Who is going to reverse this trend? Only governments could, increasing their debts and stimulating demand. It may sound paradoxical, but to solve a crisis generated by private debt, we need more public debt. When everybody in the economy is saving, governments committed to preserving employment should spend and run deficits to sustain the aggregate demand.
This recipe was actually followed until October 2009, when the first rating agency downgraded the Greek sovereign debt. The private debt crisis suddenly became a public debt crisis and the new recipe was austerity, not fiscal stimulus. The underlying philosophy is that governments should behave as private indebted agents: when their debt is too high they should deleverage. As a result, European governments began to save, decreasing public spending and increasing taxes. Using Trichet’s words in June 2010, “As regards the economy, the idea that austerity measures could trigger stagnation is incorrect […]. Everything that helps to increase the confidence of households, firms and investors in the sustainability of public finances is good for the consolidation of growth and job creation.”[5]
Despite deficit hawks and their theories, decreasing public deficits additionally dwindles the aggregate demand. The eventual result is not confidence, but a stop of the European economic growth.
Austerity emerged as a recipe because of a wrong diagnosis. The problem was not the Greek debt in and of itself: the problem was the lack of fiscal union in Europe, namely the absence of a common economic government that could stop every possible speculative attack.
Are there reasons to hope for a better-than-expected 2012? Only on the European side. The December 2011 Bruxelles meeting, in fact, started the process toward a fiscal union, which is continuing with the new January 2012 meeting. A process that has been long and still not completely shared. It seems that, despite the reluctance of the “virtuous” countries, the attack on the sovereign debt of European countries might come to an end, earlier than one could have imagined in October or even November.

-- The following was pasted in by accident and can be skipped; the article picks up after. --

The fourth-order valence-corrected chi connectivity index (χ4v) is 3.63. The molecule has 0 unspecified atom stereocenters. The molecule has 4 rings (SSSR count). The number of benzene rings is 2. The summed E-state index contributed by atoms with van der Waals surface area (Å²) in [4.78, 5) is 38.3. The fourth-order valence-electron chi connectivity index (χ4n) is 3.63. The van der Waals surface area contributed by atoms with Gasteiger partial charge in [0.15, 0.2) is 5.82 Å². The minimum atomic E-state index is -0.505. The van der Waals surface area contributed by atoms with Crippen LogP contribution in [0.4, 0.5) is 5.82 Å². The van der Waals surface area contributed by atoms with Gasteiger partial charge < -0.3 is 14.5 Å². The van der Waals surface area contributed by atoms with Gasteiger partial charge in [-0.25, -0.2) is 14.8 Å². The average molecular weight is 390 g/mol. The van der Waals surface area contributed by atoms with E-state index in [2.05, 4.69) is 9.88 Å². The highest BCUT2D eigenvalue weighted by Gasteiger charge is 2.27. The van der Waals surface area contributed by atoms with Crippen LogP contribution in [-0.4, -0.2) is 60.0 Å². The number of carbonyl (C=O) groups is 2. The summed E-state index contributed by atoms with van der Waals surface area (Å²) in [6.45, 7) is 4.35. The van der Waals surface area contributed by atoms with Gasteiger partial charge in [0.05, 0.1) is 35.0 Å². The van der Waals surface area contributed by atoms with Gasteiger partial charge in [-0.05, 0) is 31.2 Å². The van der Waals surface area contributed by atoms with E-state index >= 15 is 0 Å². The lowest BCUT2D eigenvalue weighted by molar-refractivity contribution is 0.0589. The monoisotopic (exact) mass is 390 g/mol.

However, this is the only reason to hope. The paradigm of austerity is still one of the founding features of the new fiscal union. Hence, there are no good reasons to forecast a greater GDP in 2012, unless the new austerity rules decided in Bruxelles meeting were just a way to give to the European Union only the responsibility for expansionary fiscal policy.

[1] Eurostat news release, January 2012. Euro area unemployment rate at 10.4%.
[2] IMF, January 2012. World Economic Outlook update.
[3] Fabio Sdogati, August 2011. Riflessioni sulla crisi 2007-20??.
[4] McKinsey & Company, July 2011. Debt and deleveraging: The global credit bubble and its economic consequences (Updated analysis).
[5] Interview with Jean-Claude Trichet, President of the ECB, and La Repubblica, June 2010.

Leave a Reply

Fill in your details below or click an icon to log in:

WordPress.com Logo

You are commenting using your WordPress.com account. Log Out / Change )

Twitter picture

You are commenting using your Twitter account. Log Out / Change )

Facebook photo

You are commenting using your Facebook account. Log Out / Change )

Google+ photo

You are commenting using your Google+ account. Log Out / Change )

Connecting to %s